I have an addition for my recent blog post "Detecting mobile devices" a while ago. In order to also detect Android phones (like the T-Mobile G1), you simply need to add the string "android" to the mobileClients array (both PHP and JavaScript). I also edited the original blogpost by adding the "android" string.

JavaScript loops profiled

Permanent Link: JavaScript loops profiled 20. Januar 2009 Comment No Comment

Today I was curious and wanted to know which way of looping in JavaScript fastest. So far, I always use for var i in array, since someone once told me, it is the fastest way. For testing I created an Array with 10000 elements:

ids = [];
for (var i = 1; i <= 10000; i++) {
ids.push(i);
}

I used the JavaScript Profiler of Firebug for profiling. The testsystem was: Intel Dual Core T2500 @ 2.00 GHz, 2 GB RAM, Ubuntu 8.04, Firefox 3.0.5 (only installed addon is Firebug). I profiled each loop variation 5 times and took the average time for comparison. The loop variations did nothing but loop and were the following:

Loop 1:

for(var i = 0; i < ids.length; i++) {}

Loop 2:

for (var i in ids) {}

Loop 3:

function process(element, index, array) {}
ids.forEach(process);

When I started the test, I didn't think there would be such huge differences in the performance of those three:

JavaScript loops profiled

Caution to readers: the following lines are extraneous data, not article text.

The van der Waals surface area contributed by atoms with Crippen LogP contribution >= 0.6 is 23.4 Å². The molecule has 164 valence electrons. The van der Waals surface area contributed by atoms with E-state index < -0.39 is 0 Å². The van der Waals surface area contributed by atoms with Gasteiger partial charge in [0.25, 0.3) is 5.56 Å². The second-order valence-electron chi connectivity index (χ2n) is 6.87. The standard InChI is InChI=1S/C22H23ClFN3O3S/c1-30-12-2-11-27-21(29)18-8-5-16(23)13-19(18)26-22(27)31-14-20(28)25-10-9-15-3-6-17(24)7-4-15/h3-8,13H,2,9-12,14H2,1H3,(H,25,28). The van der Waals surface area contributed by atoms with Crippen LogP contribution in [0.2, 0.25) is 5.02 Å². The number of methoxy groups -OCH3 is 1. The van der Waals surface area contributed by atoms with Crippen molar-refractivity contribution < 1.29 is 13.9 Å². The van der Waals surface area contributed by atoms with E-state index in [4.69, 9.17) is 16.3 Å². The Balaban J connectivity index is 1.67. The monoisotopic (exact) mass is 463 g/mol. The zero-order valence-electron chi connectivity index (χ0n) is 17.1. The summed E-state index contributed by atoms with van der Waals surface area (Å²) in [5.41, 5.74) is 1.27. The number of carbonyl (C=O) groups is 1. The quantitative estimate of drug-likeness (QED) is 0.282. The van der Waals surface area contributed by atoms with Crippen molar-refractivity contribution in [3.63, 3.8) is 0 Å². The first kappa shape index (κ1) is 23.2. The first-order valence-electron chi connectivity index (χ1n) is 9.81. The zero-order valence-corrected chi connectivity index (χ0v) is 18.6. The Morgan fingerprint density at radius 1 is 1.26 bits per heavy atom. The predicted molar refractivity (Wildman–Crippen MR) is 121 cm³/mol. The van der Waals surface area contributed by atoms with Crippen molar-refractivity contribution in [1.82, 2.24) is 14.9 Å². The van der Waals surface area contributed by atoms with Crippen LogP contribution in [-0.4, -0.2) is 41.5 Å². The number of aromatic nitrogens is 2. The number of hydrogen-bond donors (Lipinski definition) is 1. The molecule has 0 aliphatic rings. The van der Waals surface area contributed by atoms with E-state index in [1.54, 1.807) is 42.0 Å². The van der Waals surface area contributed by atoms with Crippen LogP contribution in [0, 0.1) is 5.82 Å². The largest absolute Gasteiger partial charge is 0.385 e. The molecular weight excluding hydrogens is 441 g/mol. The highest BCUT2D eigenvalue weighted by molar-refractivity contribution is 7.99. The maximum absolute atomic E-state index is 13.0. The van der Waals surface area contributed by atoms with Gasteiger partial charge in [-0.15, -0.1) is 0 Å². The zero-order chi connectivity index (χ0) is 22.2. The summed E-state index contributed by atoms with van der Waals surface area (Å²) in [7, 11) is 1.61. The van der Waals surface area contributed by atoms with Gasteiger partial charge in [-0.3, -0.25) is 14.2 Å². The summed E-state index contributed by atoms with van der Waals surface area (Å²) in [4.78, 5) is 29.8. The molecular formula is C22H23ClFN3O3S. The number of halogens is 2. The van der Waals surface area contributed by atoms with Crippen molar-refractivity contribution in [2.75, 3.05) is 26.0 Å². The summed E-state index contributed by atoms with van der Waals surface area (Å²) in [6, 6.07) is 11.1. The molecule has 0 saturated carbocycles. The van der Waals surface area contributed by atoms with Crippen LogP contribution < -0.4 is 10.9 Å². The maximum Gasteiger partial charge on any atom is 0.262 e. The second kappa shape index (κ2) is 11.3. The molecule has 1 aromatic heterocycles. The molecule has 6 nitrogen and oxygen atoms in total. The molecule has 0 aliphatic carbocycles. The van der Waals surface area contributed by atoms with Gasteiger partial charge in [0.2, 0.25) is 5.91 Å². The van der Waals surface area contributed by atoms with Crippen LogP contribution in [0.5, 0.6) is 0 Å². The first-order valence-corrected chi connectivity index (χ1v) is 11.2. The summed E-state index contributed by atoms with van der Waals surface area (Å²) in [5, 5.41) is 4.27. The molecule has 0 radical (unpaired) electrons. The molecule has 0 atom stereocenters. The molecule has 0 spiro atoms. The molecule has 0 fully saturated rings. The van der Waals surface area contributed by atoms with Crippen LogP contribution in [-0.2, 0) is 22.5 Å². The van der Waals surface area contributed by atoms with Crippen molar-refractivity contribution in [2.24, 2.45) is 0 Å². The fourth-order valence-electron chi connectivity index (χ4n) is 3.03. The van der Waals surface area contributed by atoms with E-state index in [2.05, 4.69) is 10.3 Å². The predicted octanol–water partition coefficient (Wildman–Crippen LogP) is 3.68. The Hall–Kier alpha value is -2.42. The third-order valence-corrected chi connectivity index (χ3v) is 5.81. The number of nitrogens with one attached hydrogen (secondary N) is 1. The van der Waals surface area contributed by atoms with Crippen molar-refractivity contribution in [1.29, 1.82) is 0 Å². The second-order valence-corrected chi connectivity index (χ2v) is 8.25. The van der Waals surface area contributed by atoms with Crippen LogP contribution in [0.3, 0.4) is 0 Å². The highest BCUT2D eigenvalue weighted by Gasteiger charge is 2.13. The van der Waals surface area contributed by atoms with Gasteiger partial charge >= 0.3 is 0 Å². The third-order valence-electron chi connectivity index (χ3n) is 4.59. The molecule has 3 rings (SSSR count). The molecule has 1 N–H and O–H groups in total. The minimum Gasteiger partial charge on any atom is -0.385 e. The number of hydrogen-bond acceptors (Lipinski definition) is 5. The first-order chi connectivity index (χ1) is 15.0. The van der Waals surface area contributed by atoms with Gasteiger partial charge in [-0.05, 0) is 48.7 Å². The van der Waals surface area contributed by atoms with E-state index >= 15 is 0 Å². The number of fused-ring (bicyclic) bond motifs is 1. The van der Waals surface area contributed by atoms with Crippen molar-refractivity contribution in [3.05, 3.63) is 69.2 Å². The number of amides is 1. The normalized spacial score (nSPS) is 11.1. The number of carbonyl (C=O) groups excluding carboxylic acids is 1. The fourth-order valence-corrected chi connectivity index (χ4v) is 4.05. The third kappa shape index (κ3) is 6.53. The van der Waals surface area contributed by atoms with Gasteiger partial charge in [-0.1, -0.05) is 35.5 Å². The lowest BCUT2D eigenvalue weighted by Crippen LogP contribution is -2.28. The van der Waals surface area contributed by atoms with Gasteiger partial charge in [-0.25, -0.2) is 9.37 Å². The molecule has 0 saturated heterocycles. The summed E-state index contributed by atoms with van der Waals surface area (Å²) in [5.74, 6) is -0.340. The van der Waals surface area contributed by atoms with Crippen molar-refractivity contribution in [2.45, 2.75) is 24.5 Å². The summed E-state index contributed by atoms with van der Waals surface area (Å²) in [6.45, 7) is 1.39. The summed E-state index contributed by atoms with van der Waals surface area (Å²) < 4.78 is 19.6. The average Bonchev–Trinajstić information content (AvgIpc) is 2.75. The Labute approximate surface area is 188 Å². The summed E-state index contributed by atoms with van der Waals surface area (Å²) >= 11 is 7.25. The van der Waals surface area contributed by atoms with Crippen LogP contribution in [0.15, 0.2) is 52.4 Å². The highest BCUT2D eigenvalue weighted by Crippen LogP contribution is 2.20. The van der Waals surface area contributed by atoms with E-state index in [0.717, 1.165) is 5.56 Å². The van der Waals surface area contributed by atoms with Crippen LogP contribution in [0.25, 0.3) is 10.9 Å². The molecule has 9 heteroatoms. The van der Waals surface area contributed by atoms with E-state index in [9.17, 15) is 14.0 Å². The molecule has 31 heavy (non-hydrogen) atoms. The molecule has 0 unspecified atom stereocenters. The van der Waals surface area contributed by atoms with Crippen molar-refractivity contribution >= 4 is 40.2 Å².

Here are the profiling results in detail, in case you're interested (all times in ms):

Loop 1:
1,428
0,842
0,987
0,833
0,831

Loop 2:
6,084
4,471
6,040
6,256
6,509

Loop 3 (number in brackets is the profiled runtime of the function process() - see declaration above)
33,055 (16,439)
33,262 (16,489)
33,792 (17,044)
34,682 (17,312)
35,875 (17,637)

Detecting mobile devices

Permanent Link: Detecting mobile devices 13. Januar 2009 Comment No Comment

Nowadays it is getting more important to having his website also readable for mobile clients. While there is the possibility of using WURFL for detection, WURFL seems to be a bit overhead when you only want to display simple contents (mostly text). I agree, that you should use WURFL, or similar, if you're planning on providing media contents, such as videos. Still, you have to keep at the back of your mind, that it is very unlikely that you will have users using a 3 year old Siemens Mobile Phone browsing your website. The target consumers are definately iPhone users or any other user with a newer mobile phone.